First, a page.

Republicans in Disarray After Kevin McCarthy Leaves Speaker Race

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Representative Kevin McCarthy just abruptly announced that he will no longer be seeking the Speaker of the House position. McCarthy, the current House majority leader, was the clear frontrunner for outgoing Speaker John Boehner’s seat. The election for the speakership, which was scheduled for the end of the month, will now be postponed to a later date. McCarthy’s decision surprised nearly everyone, most notably the Republican leadership who was prepared to back him.

While it is currently unclear exactly why McCarthy decided to stop pursuing the speakership, several recent events may have shaped his decision. McCarthy recently faced a lot of scrutiny after his comments on the Select Committee on Benghazi implied that Republicans used their investigation into former Secretary of State Hillary Clinton for political gain. In an interview with Fox News, McCarthy said,

Everybody thought Hillary Clinton was unbeatable, right? But we put together a Benghazi special committee, a select committee. What are her numbers today? Her numbers are dropping. Why? Because she’s un-trustable. But no one would have known any of that had happened had we not fought and made that happen.

That comment was perceived by many to imply that the ongoing investigation into Clinton’s response to the 2012 terrorist attack in Benghazi, Libya has been used to damage the public’s perception of Clinton–and that those efforts were yielding results. McCarthy later said that his words were misunderstood and defended the integrity of the Benghazi Committee.

Despite these efforts, his original comments have already had important consequences. Hillary Clinton began using what he said in campaign ads and House Democrats initiated an all-out campaign to end the Benghazi Committee based on McCarthy’s gaffe.

But what is arguably the most significant factor at play is the emerging control that the conservative Freedom Caucus is exhibiting over the rest of the Republican Party. In recent years, there have been several signs of the emerging disagreement between the establishment wing of the Republican Party and the more conservative Tea Party wing, but the emerging leadership crisis is particularly significant. Past examples of this include recent budget fights–like the government shutdown over Obamacare in 2013–and the battle over the Department of Homeland Security’s funding, which was due to conservatives’ intense disagreement with the President’s executive action on immigration.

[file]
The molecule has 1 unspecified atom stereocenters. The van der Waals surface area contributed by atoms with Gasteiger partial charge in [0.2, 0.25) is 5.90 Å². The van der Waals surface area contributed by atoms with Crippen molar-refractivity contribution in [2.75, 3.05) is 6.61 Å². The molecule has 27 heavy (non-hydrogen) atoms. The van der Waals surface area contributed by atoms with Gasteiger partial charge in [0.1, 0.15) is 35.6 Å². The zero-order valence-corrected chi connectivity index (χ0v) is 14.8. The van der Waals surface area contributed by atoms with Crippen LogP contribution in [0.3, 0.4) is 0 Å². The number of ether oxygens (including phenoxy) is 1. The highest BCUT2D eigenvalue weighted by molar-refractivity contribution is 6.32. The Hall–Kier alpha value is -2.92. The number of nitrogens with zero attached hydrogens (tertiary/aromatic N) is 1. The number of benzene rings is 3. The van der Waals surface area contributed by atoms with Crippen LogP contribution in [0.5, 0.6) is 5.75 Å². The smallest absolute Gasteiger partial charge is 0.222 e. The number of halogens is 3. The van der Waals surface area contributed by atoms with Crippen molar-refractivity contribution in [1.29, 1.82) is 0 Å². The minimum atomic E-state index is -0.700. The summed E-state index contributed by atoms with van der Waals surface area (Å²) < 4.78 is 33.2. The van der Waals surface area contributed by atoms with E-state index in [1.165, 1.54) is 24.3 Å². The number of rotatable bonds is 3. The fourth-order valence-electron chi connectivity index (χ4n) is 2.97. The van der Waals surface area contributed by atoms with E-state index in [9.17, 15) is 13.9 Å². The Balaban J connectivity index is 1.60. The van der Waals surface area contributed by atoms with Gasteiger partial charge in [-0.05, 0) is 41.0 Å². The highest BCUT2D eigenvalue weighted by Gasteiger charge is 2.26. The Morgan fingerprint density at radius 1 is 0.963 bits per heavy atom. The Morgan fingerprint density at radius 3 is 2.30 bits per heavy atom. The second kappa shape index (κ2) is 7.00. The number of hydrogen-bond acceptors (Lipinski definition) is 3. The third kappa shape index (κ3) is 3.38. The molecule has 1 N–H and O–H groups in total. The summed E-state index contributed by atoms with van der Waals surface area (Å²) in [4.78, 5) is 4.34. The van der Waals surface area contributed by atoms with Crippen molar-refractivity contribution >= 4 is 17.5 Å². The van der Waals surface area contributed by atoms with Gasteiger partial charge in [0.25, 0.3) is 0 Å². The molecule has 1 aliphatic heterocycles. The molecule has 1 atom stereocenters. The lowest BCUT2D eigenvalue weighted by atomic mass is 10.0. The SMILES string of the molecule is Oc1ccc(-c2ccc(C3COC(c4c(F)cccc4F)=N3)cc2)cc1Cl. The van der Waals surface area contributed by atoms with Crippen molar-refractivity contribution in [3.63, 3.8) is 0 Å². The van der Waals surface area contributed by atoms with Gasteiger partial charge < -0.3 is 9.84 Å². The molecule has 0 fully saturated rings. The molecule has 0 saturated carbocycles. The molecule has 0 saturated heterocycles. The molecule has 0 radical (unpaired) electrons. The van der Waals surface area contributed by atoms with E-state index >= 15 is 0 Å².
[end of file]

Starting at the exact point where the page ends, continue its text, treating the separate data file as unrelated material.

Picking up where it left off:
One of the reasons why John Boehner resigned from his position as Speaker was the challenge that the Tea Party created for him and the rest of the Party leadership. This was made clear when North Carolina Representative Mark Medows, filed a “motion to vacate the chair” in July, which in effect was an attempt to fire Boehner as speaker. Although the motion didn’t make it to the House floor–Boehner had to seek out Democratic support to prevent a vote–the message was clear. He eventually stepped down as means to help keep the Republicans together, but the factions within the party remain pronounced.

Although McCarthy was a pretty clear frontrunner for Speaker, he did have challengers. Representative Jason Chaffetz from Utah announced his intention to run for the speakership last week, and the Freedom Caucus recently endorsed Representative Daniel Webster from Florida. The Freedom Caucus, which has about 30 members, has enough influence to render the Speaker election particularly challenging. Once it comes to a vote, the incoming Speaker will need at least 218 votes to secure the position. There are currently 247 House Republicans, which means that if the caucus votes together, a candidate would need to get support from some Democrats to win the election.

While it is unlikely that McCarthy’s decision was because he didn’t think he would win the speakership, it does highlight the influence of Republican infighting on the Speaker election. Sources close to McCarthy told Vox,

It certainly wasn’t about getting the votes. That could’ve happened. However, he’s not going to be repeatedly attacked by 40 members of our conference. Nothing will ever be good enough for them, and Kevin doesn’t want to put his family through that and he doesn’t want to put the 200-plus other members through that.

Regardless of whether McCarthy thought he could win the election, he knew that without the explicit support of the Party’s conservative wing the speaker’s role would be extremely challenging. Republicans will now need to find a leader that can unite the establishment and conservative wings of the party, which will certainly be a tall order.

Kevin Rizzo
Kevin Rizzo is the Crime in America Editor at Law Street Media. An Ohio Native, the George Washington University graduate is a founding member of the company. Contact Kevin at



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